The puppet from the Broadway production of King Kong
The puppet from the Broadway production of King Kong

King Kong Heads to Broadway With a Larger-Than-Life Star

The mythic creature most associated with New York City is headed to Broadway this fall in the spectacular new musical King Kong — and when it comes to the title character, spectacular is most definitely not hyperbole. Standing 20 feet tall and weighing in at 2,000 pounds, Kong will thunder on stage at the Broadway Theatre thanks to an innovative marriage of puppetry and animatronics. Not only does the giant gorilla go to battle with an evil cobra and climb the Empire State Building, his face can express emotion as he communicates with his new friend. Previews begin October 5, with opening night set for November 8.

Since his big-screen debut in 1933, King Kong has headlined at least a half dozen major movies, but it took an Australian team spearheaded by creature designer Sonny Tilders and Kong/aerial movement director Gavin Robins to turn this classic “beauty and the beast” tale into a theatrical event, which debuted in Melbourne in 2013. “Kong is essentially a sophisticated marionette hung by giant cables from the roof of the stage,” says Tilders, “but he represents a hybrid of traditional puppetry and mechanics that make you believe you are seeing a sentient being. That’s the most thrilling thing a puppet maker can project.”

Describing Kong as “a moving sculpture,” Tilders explains that the puppet’s skin is made from stretch netting topped with a thin coat of paint. Inside, bean-filled fabric bags simulate muscles that stretch and contract as Kong moves around the stage. The absence of fur emphasizes the raw power of the puppet, adds Tilders. “We said, ‘Let’s create this incredibly masculine thing that feels slightly exposed.’ There’s a lovely balance between making Kong powerful and godlike and yet a fragile creature in the middle of New York. It’s not like any Kong you’ve seen in any other version, and yet it is immediately recognizable as our iconic character.”

A total of 13 performers, informally known as “the King’s Company,” bring Kong to life. Ten are on stage, “manipulating all the physical elements,” says Tilders, “placing the puppet’s hands and feet in the right spots and pulling ropes, like bell ringers, to lift an arm.” The other three remain off stage and operate hydraulic, electrical, and pneumatic axes via remote control that allow Kong to blink, turn his head, and move his shoulders in a lifelike way. “Kong has to be both terrifying and powerful on one hand and able to express subtle emotion and stillness on the other,” says Tilders. “Both qualities are important.”

For the audience, the King’s Company becomes part of the performance alongside Broadway vets Christiani Pitts (A Bronx Tale), as heroine Ann Darrow, and Eric William Morris (Mamma Mia!), as Carl Denham, a filmmaker who travels to Skull Island to capture Kong and transport him to 1930s-era Manhattan. Enter Gavin Robins, a former acrobat whose mastery of aerial choreography has been seen in stage productions, music videos, and the opening ceremony of the 2000 Olympics in Sydney. Robins and Tilders previously worked together on a How to Train Your Dragon arena show, but King Kong brought their collaboration to an exciting new level.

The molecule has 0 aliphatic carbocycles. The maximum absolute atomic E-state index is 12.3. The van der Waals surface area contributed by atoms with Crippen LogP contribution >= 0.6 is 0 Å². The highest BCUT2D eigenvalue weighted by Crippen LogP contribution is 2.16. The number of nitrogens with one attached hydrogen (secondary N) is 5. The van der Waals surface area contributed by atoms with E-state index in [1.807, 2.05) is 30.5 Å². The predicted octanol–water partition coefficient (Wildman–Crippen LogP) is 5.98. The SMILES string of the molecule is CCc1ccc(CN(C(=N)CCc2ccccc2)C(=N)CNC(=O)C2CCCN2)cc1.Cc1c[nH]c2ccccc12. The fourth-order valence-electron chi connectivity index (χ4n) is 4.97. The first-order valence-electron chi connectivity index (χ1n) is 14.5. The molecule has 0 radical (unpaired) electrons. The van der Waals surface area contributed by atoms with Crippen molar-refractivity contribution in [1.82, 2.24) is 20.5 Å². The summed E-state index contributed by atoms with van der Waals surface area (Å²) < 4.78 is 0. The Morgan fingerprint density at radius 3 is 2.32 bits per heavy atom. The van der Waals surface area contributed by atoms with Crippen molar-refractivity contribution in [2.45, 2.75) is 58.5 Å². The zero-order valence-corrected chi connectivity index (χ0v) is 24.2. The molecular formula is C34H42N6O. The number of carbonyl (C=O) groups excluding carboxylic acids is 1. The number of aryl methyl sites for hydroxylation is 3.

“From the beginning, I was an advocate for showing off the strength of the puppeteers,” says Robins. “In a sense, Kong’s movements had to celebrate the artists manipulating him on stage. They become an extension of Kong’s psychology and his humanity.” When the gorilla shares his first moment of tenderness with Ann, for example, the puppeteers peer out in curiosity, ducking away when he resumes his gruff demeanor. “There are moments when the ferocity of Kong is extended through the fierceness of the physical performances,” says Robins, “and other times when the audience totally forgets [the puppeteers] and feels that Kong is alive without manipulation.”

The Broadway production of King Kong features a new script by Jack Thorne, the Tony-nominated playwright of Harry Potter and the Cursed Child, a score by Marius de Vries (La La Land), songs by Eddie Perfect (Beetlejuice), and direction and choreography by Drew McOnie, an Olivier Award winner for the London production of In the Heights and Olivier nominee for Jesus Christ Superstar. “Drew and I understand each other implicitly because we both come from a performance background,” Robins says of McOnie’s new staging. “And his choreography is absolutely stunning. The King’s Company [on Broadway] will have fierce dance skills and the strength to tumble across the floor. When they’re not on Kong, they’re dancing.”

It all adds up to an experience as immediate and thrilling as any movie version of King Kong. “What distinguishes a live theater experience is precisely that,” says Robins. “The audience gasps when Kong appears, and celebrates when he scoops up Ann and runs with her. It creates the strongest reaction I have ever witnessed in the theater, which is absolutely thrilling for me. There simply is nothing like the collective energy of real performers in real space with a live audience.”

In an age when moviegoers have grown used to computer-generated graphics, Tilders senses a hunger for an experience he characterizes as “more tactile,” noting, “This Kong is not on a flat screen. He has genuine dimension and exists in a physical world, and audiences get excited about that. I love the fact that we’re embracing traditional theater skills to create this creature.” After a long and successful career designing life-size dinosaurs, dragons, and assorted sci-fi characters, Tilders sees King Kong as his ultimate achievement. “All the elements have come together to make this the most satisfying show I’ve ever worked on.”

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